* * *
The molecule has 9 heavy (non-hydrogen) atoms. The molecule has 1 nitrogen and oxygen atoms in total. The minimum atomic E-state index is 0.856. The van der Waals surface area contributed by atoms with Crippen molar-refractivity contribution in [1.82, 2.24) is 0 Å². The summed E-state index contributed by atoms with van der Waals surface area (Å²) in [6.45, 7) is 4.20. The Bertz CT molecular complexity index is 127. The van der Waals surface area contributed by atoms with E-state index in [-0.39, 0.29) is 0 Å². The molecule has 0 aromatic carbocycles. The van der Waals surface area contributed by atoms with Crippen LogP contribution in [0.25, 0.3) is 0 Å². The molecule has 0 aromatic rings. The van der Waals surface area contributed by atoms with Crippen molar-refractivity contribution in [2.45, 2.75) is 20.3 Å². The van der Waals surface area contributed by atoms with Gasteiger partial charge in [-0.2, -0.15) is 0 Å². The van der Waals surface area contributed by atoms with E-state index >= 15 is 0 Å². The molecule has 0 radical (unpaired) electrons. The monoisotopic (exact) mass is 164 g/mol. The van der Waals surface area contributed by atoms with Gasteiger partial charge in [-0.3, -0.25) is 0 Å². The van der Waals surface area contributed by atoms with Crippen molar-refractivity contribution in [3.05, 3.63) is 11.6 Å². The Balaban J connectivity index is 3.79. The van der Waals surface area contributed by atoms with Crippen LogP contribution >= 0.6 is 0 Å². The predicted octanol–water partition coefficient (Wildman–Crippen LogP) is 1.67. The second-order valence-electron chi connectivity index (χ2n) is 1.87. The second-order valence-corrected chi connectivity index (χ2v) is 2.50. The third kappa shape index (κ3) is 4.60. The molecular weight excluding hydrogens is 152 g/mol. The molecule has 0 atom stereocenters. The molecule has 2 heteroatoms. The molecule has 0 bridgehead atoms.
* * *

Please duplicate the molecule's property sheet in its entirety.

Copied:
The molecule has 9 heavy (non-hydrogen) atoms. The molecule has 1 nitrogen and oxygen atoms in total. The minimum atomic E-state index is 0.856. The van der Waals surface area contributed by atoms with Crippen molar-refractivity contribution in [1.82, 2.24) is 0 Å². The summed E-state index contributed by atoms with van der Waals surface area (Å²) in [6.45, 7) is 4.20. The Bertz CT molecular complexity index is 127. The van der Waals surface area contributed by atoms with E-state index in [-0.39, 0.29) is 0 Å². The molecule has 0 aromatic carbocycles. The van der Waals surface area contributed by atoms with Crippen LogP contribution in [0.25, 0.3) is 0 Å². The molecule has 0 aromatic rings. The van der Waals surface area contributed by atoms with Crippen molar-refractivity contribution in [2.45, 2.75) is 20.3 Å². The van der Waals surface area contributed by atoms with Gasteiger partial charge in [-0.2, -0.15) is 0 Å². The van der Waals surface area contributed by atoms with E-state index >= 15 is 0 Å². The molecule has 0 radical (unpaired) electrons. The monoisotopic (exact) mass is 164 g/mol. The van der Waals surface area contributed by atoms with Gasteiger partial charge in [-0.3, -0.25) is 0 Å². The van der Waals surface area contributed by atoms with Crippen molar-refractivity contribution in [3.05, 3.63) is 11.6 Å². The Balaban J connectivity index is 3.79. The van der Waals surface area contributed by atoms with Crippen LogP contribution >= 0.6 is 0 Å². The predicted octanol–water partition coefficient (Wildman–Crippen LogP) is 1.67. The second-order valence-electron chi connectivity index (χ2n) is 1.87. The second-order valence-corrected chi connectivity index (χ2v) is 2.50. The third kappa shape index (κ3) is 4.60. The molecular weight excluding hydrogens is 152 g/mol. The molecule has 0 atom stereocenters. The molecule has 2 heteroatoms. The molecule has 0 bridgehead atoms.